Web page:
Redux Revisited

Redux Flow

What even is the store?

Let’s meditate on this code sample.

Some bad things we did (Or, a bit on container versus presentational components)

By “we,” I really mean “I”—which because you all just steal my code: “we.” Let’s look at some of our past mistakes and see how breaking stuff out into containers and presentational components might have been a better choice.

  • That time I decided to handle both rendering and managing state in the Application component in Taskblaster.
  • That time I took an otherwise reusable list component and gunked it up with too much knowledge about Firebase.

We can do better, right?

What if we separated the concerns of figuring out how to get and update state from how we go about displaying our user interface.

Stop! Let’s spend 10 minutes and read this article and also this one too.

Together, we’ll look at this table.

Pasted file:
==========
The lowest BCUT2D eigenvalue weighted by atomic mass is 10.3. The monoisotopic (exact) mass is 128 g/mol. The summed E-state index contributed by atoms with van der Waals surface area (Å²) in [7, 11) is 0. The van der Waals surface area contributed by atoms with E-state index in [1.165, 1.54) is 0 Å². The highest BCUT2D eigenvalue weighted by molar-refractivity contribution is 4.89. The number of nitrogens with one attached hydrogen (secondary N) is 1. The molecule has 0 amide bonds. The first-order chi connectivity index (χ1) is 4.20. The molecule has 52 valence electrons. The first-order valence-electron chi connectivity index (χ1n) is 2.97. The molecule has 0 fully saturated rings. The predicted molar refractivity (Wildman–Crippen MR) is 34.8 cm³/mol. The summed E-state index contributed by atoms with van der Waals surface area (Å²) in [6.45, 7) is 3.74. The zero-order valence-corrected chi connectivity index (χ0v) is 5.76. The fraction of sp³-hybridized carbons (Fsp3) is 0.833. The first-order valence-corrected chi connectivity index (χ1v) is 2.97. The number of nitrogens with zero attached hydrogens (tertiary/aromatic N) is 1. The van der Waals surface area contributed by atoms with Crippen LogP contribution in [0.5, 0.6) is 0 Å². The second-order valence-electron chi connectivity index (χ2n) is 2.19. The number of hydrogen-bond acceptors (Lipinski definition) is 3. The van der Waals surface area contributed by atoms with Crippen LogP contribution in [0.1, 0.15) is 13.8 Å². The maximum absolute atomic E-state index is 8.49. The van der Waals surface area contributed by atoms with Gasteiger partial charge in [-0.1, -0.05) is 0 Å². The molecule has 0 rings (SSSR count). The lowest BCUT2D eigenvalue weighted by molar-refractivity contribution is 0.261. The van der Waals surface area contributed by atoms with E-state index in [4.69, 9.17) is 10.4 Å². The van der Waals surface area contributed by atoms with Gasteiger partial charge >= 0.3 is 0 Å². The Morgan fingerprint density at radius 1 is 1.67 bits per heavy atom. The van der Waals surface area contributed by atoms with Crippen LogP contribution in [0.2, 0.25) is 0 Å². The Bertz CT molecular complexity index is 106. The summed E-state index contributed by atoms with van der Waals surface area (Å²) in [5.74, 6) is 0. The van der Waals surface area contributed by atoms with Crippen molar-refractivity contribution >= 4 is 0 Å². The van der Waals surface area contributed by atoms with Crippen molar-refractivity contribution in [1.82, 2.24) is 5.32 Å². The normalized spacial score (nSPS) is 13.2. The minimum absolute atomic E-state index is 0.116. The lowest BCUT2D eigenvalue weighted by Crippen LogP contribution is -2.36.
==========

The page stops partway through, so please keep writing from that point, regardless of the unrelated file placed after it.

Some thoughts:

  • Maybe it’s not wrong to think of containers a bit more like controllers.
  • This isn’t the right approach all of the time. Recall “You might not need Redux”. It’s all about figuring out where you want to make your trade offs.

The interplay between React and Redux

React and Redux are maintained by some of the same people. The repository for Redux is definitely under the the React organization on Github. But, beyond they’re not related. You can definitely use React without Redux and you can also use Redux without React.

We also have a library called React Redux. I’ll let you take a lucky guess as to what it does.

React Redux really only gives us two things:

The first is necessary to make the former work. connect takes care of wiring up a container to the Redux store and subscribe to updates. It effectively is the glue between Redux and React.

Let’s look at this section of a really great article on React and Redux to get a better sense of what’s going on.